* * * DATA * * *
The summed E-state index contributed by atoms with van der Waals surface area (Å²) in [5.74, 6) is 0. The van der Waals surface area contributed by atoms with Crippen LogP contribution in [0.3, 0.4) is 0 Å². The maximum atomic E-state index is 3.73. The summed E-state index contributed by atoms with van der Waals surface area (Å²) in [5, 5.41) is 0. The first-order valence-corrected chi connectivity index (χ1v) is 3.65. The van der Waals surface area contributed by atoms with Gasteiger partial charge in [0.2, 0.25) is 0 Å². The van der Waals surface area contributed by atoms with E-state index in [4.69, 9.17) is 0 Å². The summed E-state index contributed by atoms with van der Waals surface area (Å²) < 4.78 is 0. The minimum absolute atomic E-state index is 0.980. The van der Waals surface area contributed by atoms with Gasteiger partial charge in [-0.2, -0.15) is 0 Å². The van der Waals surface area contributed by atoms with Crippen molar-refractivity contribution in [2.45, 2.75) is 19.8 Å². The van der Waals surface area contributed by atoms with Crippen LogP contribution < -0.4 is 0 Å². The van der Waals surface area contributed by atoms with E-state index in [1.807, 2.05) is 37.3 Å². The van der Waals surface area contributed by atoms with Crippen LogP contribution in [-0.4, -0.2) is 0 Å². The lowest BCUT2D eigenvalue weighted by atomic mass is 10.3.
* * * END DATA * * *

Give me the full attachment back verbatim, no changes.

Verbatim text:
The summed E-state index contributed by atoms with van der Waals surface area (Å²) in [5.74, 6) is 0. The van der Waals surface area contributed by atoms with Crippen LogP contribution in [0.3, 0.4) is 0 Å². The maximum atomic E-state index is 3.73. The summed E-state index contributed by atoms with van der Waals surface area (Å²) in [5, 5.41) is 0. The first-order valence-corrected chi connectivity index (χ1v) is 3.65. The van der Waals surface area contributed by atoms with Gasteiger partial charge in [0.2, 0.25) is 0 Å². The van der Waals surface area contributed by atoms with E-state index in [4.69, 9.17) is 0 Å². The summed E-state index contributed by atoms with van der Waals surface area (Å²) < 4.78 is 0. The minimum absolute atomic E-state index is 0.980. The van der Waals surface area contributed by atoms with Gasteiger partial charge in [-0.2, -0.15) is 0 Å². The van der Waals surface area contributed by atoms with Crippen molar-refractivity contribution in [2.45, 2.75) is 19.8 Å². The van der Waals surface area contributed by atoms with Crippen LogP contribution < -0.4 is 0 Å². The van der Waals surface area contributed by atoms with E-state index in [1.807, 2.05) is 37.3 Å². The van der Waals surface area contributed by atoms with Crippen LogP contribution in [-0.4, -0.2) is 0 Å². The lowest BCUT2D eigenvalue weighted by atomic mass is 10.3.